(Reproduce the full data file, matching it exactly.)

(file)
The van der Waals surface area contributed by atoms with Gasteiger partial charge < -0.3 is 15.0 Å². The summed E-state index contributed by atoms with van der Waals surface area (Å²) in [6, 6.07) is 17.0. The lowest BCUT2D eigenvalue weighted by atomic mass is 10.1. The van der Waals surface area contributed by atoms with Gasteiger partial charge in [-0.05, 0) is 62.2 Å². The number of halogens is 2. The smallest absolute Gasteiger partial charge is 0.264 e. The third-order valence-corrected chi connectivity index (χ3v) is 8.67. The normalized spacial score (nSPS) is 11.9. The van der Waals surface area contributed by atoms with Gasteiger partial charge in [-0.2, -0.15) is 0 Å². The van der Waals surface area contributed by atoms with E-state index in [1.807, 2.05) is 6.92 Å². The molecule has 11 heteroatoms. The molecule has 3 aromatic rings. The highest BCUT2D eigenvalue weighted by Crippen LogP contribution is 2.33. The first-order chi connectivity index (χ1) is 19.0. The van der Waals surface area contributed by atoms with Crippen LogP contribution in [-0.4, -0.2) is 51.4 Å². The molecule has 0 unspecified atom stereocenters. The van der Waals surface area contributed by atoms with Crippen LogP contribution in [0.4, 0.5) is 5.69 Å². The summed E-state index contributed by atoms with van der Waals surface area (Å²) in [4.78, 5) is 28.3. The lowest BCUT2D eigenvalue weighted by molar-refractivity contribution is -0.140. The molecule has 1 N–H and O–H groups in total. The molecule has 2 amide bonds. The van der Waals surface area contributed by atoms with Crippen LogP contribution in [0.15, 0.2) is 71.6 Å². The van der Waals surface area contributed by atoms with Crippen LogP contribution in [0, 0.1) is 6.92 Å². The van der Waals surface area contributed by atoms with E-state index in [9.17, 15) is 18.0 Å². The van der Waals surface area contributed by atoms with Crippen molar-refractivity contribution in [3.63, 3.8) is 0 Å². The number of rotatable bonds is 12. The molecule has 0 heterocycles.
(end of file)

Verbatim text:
The van der Waals surface area contributed by atoms with Gasteiger partial charge < -0.3 is 15.0 Å². The summed E-state index contributed by atoms with van der Waals surface area (Å²) in [6, 6.07) is 17.0. The lowest BCUT2D eigenvalue weighted by atomic mass is 10.1. The van der Waals surface area contributed by atoms with Gasteiger partial charge in [-0.05, 0) is 62.2 Å². The number of halogens is 2. The smallest absolute Gasteiger partial charge is 0.264 e. The third-order valence-corrected chi connectivity index (χ3v) is 8.67. The normalized spacial score (nSPS) is 11.9. The van der Waals surface area contributed by atoms with Gasteiger partial charge in [-0.2, -0.15) is 0 Å². The van der Waals surface area contributed by atoms with E-state index in [1.807, 2.05) is 6.92 Å². The molecule has 11 heteroatoms. The molecule has 3 aromatic rings. The highest BCUT2D eigenvalue weighted by Crippen LogP contribution is 2.33. The first-order chi connectivity index (χ1) is 19.0. The van der Waals surface area contributed by atoms with Crippen LogP contribution in [-0.4, -0.2) is 51.4 Å². The molecule has 0 unspecified atom stereocenters. The van der Waals surface area contributed by atoms with Crippen LogP contribution in [0.4, 0.5) is 5.69 Å². The summed E-state index contributed by atoms with van der Waals surface area (Å²) in [4.78, 5) is 28.3. The lowest BCUT2D eigenvalue weighted by molar-refractivity contribution is -0.140. The molecule has 1 N–H and O–H groups in total. The molecule has 2 amide bonds. The van der Waals surface area contributed by atoms with Crippen LogP contribution in [0.15, 0.2) is 71.6 Å². The van der Waals surface area contributed by atoms with Crippen LogP contribution in [0, 0.1) is 6.92 Å². The van der Waals surface area contributed by atoms with E-state index in [9.17, 15) is 18.0 Å². The van der Waals surface area contributed by atoms with Crippen molar-refractivity contribution in [3.63, 3.8) is 0 Å². The number of rotatable bonds is 12. The molecule has 0 heterocycles.